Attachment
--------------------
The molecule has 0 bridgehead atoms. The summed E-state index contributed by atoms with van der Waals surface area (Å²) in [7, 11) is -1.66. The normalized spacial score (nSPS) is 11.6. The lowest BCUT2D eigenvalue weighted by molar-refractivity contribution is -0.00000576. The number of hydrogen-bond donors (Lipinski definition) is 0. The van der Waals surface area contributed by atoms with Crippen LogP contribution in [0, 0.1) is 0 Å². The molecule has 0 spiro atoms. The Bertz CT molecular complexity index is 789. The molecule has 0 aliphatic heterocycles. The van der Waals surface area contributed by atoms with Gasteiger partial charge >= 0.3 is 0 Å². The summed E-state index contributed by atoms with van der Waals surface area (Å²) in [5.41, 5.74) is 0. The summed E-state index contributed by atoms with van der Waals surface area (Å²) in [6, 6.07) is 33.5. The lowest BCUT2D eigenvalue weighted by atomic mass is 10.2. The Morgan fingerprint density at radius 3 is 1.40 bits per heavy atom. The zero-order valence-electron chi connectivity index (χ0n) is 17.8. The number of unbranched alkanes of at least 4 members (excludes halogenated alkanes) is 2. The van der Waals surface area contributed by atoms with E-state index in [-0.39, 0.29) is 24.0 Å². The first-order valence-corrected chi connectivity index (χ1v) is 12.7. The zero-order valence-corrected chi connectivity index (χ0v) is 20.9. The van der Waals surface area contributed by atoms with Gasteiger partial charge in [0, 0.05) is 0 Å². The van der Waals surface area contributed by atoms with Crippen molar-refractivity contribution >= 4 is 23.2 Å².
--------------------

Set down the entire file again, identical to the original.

The molecule has 0 bridgehead atoms. The summed E-state index contributed by atoms with van der Waals surface area (Å²) in [7, 11) is -1.66. The normalized spacial score (nSPS) is 11.6. The lowest BCUT2D eigenvalue weighted by molar-refractivity contribution is -0.00000576. The number of hydrogen-bond donors (Lipinski definition) is 0. The van der Waals surface area contributed by atoms with Crippen LogP contribution in [0, 0.1) is 0 Å². The molecule has 0 spiro atoms. The Bertz CT molecular complexity index is 789. The molecule has 0 aliphatic heterocycles. The van der Waals surface area contributed by atoms with Gasteiger partial charge >= 0.3 is 0 Å². The summed E-state index contributed by atoms with van der Waals surface area (Å²) in [5.41, 5.74) is 0. The summed E-state index contributed by atoms with van der Waals surface area (Å²) in [6, 6.07) is 33.5. The lowest BCUT2D eigenvalue weighted by atomic mass is 10.2. The Morgan fingerprint density at radius 3 is 1.40 bits per heavy atom. The zero-order valence-electron chi connectivity index (χ0n) is 17.8. The number of unbranched alkanes of at least 4 members (excludes halogenated alkanes) is 2. The van der Waals surface area contributed by atoms with E-state index in [-0.39, 0.29) is 24.0 Å². The first-order valence-corrected chi connectivity index (χ1v) is 12.7. The zero-order valence-corrected chi connectivity index (χ0v) is 20.9. The van der Waals surface area contributed by atoms with Gasteiger partial charge in [0, 0.05) is 0 Å². The van der Waals surface area contributed by atoms with Crippen molar-refractivity contribution >= 4 is 23.2 Å².